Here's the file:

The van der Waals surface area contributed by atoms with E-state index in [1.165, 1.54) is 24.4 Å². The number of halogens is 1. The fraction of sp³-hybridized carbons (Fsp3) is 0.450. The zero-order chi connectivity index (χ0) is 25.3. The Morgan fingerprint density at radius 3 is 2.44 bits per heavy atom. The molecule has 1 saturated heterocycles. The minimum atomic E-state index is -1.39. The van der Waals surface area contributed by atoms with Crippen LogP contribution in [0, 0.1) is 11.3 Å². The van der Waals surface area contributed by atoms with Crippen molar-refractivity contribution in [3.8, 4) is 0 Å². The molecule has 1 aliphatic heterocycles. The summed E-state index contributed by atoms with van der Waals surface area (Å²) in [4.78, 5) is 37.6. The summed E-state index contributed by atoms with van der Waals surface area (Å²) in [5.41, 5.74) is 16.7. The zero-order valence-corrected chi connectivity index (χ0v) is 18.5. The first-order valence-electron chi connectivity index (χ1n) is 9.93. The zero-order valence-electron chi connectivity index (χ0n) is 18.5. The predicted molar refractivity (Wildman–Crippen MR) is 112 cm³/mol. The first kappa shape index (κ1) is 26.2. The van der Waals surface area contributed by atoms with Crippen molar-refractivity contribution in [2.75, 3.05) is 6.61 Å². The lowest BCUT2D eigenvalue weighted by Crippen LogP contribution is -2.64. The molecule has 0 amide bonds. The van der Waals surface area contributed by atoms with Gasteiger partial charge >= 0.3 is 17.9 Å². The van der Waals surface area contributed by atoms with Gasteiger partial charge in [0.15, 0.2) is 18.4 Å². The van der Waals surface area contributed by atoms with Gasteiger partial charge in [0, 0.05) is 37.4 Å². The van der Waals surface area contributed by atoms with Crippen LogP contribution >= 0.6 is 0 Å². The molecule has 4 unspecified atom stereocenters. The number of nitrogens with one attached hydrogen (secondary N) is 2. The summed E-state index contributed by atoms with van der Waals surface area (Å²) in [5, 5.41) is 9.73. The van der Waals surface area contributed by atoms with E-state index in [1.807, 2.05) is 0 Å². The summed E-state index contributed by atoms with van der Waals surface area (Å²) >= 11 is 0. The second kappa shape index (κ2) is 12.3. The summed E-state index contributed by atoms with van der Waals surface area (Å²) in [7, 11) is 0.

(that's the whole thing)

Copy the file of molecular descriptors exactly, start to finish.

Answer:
The van der Waals surface area contributed by atoms with E-state index in [1.165, 1.54) is 24.4 Å². The number of halogens is 1. The fraction of sp³-hybridized carbons (Fsp3) is 0.450. The zero-order chi connectivity index (χ0) is 25.3. The Morgan fingerprint density at radius 3 is 2.44 bits per heavy atom. The molecule has 1 saturated heterocycles. The minimum atomic E-state index is -1.39. The van der Waals surface area contributed by atoms with Crippen LogP contribution in [0, 0.1) is 11.3 Å². The van der Waals surface area contributed by atoms with Crippen molar-refractivity contribution in [3.8, 4) is 0 Å². The molecule has 1 aliphatic heterocycles. The summed E-state index contributed by atoms with van der Waals surface area (Å²) in [4.78, 5) is 37.6. The summed E-state index contributed by atoms with van der Waals surface area (Å²) in [5.41, 5.74) is 16.7. The zero-order valence-corrected chi connectivity index (χ0v) is 18.5. The first-order valence-electron chi connectivity index (χ1n) is 9.93. The zero-order valence-electron chi connectivity index (χ0n) is 18.5. The predicted molar refractivity (Wildman–Crippen MR) is 112 cm³/mol. The first kappa shape index (κ1) is 26.2. The van der Waals surface area contributed by atoms with Crippen molar-refractivity contribution in [2.75, 3.05) is 6.61 Å². The lowest BCUT2D eigenvalue weighted by Crippen LogP contribution is -2.64. The molecule has 0 amide bonds. The van der Waals surface area contributed by atoms with Gasteiger partial charge >= 0.3 is 17.9 Å². The van der Waals surface area contributed by atoms with Gasteiger partial charge in [0.15, 0.2) is 18.4 Å². The van der Waals surface area contributed by atoms with Gasteiger partial charge in [0, 0.05) is 37.4 Å². The van der Waals surface area contributed by atoms with Crippen LogP contribution >= 0.6 is 0 Å². The molecule has 4 unspecified atom stereocenters. The number of nitrogens with one attached hydrogen (secondary N) is 2. The summed E-state index contributed by atoms with van der Waals surface area (Å²) in [5, 5.41) is 9.73. The van der Waals surface area contributed by atoms with E-state index in [1.807, 2.05) is 0 Å². The summed E-state index contributed by atoms with van der Waals surface area (Å²) >= 11 is 0. The second kappa shape index (κ2) is 12.3. The summed E-state index contributed by atoms with van der Waals surface area (Å²) in [7, 11) is 0.